Taking the good with the bad

Sure homeruns help a team win. But Strikeouts kill rallies. That said, we decided to take a look at some of the all-time greatest sluggers in order to determine which ones had a propensity to strike out so much that it mitigated the value of the homeruns.

Here at Bucketfoot, we don't usually delve into the in-depth, number crunching, statistical analysis stuff. There are two reasons for this:

1) That stuff can get real boring real fast unless you're smart enough to follow along.
2) We're not smart enough to follow along. So, we'll keep it really simple.

Homerun hitters drive Cadillacs, singles hitters drive Fords... or something like that. Every team wants a homerun hitter in the middle of the order. But which homerun hitter? Rob Deer hit for decent power but he struck out so darn much that it reduced his value as a slugger. What about the all-time greats? To determine this, we came up with our own gauge, the AOPS. Pretty cool, huh?

Following is a list of the top ten, all-time retired homerun leaders, ranked by OPS (on-base average plus slugging percentage).

PlayerOPSColorful Commentary
Ruth1.164The greatest player ever.
Williams1.116And he was a fighter pilot, too.
Foxx1.037Some of his homeruns still haven't landed-pure power.
McGwire.991McDonalds never signed him until he made it to St. Louis. Have they heard of California?
Mantle.978Never signed an M&M's endorsement deal-or did he?
Mays.941Great player, but can he whip some manners into his Godson?
Aaron.929All-around talent obscured by 755.
Robinson.926The Reds traded him before the (damned) free agency era... why?
Schmidt.907Best third sacker ever and not even mentioned in Ken Burns' "Baseball" video. Shame on you, Ken.
Killebrew.885One of the classiest men ever to put on a uniform.
Jackson.846Charlie Finley said Reggie was the "dumbest player" he ever signed.

This list ranks the same group based on their propensity to strike out-that is their "strike out average" or "KAVG." Reggie Jackson would prefer that we flipped the order of this list so he could be at the top.

PlayerKAVGColorful Commentary
Williams.092No surprise.
Aaron.112Low strike out totals during pitching era.
Mays.140.224 KAVG as a Met.
Robinson.153Struck out 100 times in a season only once, 1965-then traded to Baltimore.
Ruth.159Pitched 163 games, striking out 488 batters in low strike out era.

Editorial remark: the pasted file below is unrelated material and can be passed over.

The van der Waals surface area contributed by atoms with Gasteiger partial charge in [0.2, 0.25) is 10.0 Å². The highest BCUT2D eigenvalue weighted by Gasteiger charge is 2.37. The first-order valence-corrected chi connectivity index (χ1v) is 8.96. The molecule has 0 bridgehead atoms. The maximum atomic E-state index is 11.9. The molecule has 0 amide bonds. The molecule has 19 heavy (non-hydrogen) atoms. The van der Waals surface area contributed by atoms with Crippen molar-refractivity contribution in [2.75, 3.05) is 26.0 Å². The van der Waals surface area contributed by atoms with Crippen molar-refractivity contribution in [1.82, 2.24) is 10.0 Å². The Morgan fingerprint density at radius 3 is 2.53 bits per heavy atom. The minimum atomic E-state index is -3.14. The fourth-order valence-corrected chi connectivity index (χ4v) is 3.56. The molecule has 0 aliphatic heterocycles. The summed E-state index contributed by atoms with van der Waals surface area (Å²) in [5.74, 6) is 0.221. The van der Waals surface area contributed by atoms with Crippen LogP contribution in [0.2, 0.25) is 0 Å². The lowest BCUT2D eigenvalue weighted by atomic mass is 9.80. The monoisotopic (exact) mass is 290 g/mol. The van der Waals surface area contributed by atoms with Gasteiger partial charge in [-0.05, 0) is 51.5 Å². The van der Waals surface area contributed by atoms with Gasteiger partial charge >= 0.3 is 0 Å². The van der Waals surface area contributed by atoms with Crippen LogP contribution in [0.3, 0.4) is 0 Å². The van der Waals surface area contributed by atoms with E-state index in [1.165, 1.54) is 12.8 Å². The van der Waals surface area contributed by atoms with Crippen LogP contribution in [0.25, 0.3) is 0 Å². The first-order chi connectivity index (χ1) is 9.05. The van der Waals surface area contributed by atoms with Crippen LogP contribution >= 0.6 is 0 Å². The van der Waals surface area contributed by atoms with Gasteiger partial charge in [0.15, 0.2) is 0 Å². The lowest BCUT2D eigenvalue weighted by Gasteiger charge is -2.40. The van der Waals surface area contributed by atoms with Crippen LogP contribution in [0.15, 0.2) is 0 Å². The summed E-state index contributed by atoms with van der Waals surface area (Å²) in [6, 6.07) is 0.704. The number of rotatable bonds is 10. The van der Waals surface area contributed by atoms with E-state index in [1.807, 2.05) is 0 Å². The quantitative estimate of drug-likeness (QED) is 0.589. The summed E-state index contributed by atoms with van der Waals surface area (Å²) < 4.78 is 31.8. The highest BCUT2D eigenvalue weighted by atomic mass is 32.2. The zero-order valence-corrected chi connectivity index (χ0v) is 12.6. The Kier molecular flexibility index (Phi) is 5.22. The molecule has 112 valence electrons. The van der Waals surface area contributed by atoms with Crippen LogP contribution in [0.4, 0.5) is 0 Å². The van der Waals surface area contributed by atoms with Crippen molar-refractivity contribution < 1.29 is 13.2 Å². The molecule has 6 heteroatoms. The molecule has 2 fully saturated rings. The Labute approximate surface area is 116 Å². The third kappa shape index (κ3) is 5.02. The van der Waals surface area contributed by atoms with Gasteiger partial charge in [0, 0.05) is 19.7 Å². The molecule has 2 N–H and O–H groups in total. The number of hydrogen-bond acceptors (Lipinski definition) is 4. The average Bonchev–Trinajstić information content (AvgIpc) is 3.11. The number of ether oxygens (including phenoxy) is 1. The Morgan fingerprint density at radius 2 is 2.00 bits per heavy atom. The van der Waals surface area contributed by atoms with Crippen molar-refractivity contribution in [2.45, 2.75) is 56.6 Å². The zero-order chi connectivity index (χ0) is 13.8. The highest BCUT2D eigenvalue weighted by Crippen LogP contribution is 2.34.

Foxx.161Faced 71 batters as a pitcher, striking out 11 (KAVG .155)
Killebrew.208.250 postseason KAVG same as postseason batting average.
Mantle.211Exactly the same number as his blood-alcohol level during playing career-eeeerie!
Schmidt.225Ken Burns is a moron.
McGwire.251High KAVG negated by all-time best HR ratio.
Jackson.263Strike out average .001 higher than batting average. The straw can't stir what it can't hit.

This last list ranks the players based on their adjusted OPS (AOPS). The AOPS is determined by subtracting a player's KAVG from his OPS. Many players have high OPS numbers because they smacked a lot of homeruns. However, many of these same players regularly hurt their team by striking out a high percentage of the time. The AOPS takes this into account to present an alternate look at a player's value.

PlayerAOPSColorful Commentary
Williams1.024A really accurate expectorator, too.
Ruth1.005Faced 3,664 batters as a pitcher surrendering 10 homeruns. A .0027 HR %.
Foxx.876Retired #2 all-time homerun leader.
Aaron.817Great player for many seasons compiled HUGE numbers.
Mays.801Never required a recliner at HIS locker.
Robinson.773Baseball's Czar of discipline played with an attitude.
McGwire.740Should go into the Hall with an Athletics cap.
Schmidt.682Doesn't give a hoot about Ken Burns.
Killebrew.677Pure power in a pitcher's era.
Jackson.583Yankees should not have retired his number.

Just for fun, following are the AOPS for a select group of players:

PlayerOPSKAVGAOPSColorful Commentary
Duane Kuiper.641.075.566Despite being out-homered 563 to 1, "Smack Daddy" Kuiper has an AOPS just 17 points shy of Reggie Jackson.
Don Mossi.442.349.093Sure he struck out a lot, the women were always hollering and he hit twice as many career dingers as Kuiper.
Ken Hubbs.626.183.443No matter what we say, Hubbs fans will hate us. So we'll just shut up.
Lou Brock.753.167.586Who woulda thunk Lou whiffed 1,730 times? Still, 3 points better than Reggie.
Bobby Bonds.824.249.5751,750 K's killed a lot of rallies. No wonder he bounced around to eight teams. O-v-e-r r-a-t-e-d.
Sal Bando.760.130.660Why Oakland doesn't give this guy a public relations job is baffling.
Rob Deer.766.363.4031,409 whiffs in only 3,881 at bats-WOW!
Dave Kingman.780.272.508Struck out at least 100 times in 13 different seasons. Hit 35 homeruns in final season-highest such total ever!
Rogers Hornsby1.011.083.928Would rank third behind Williams and Ruth. Greatest player not in public consciousness.

© Bucketfoot Baseball Publications, 2002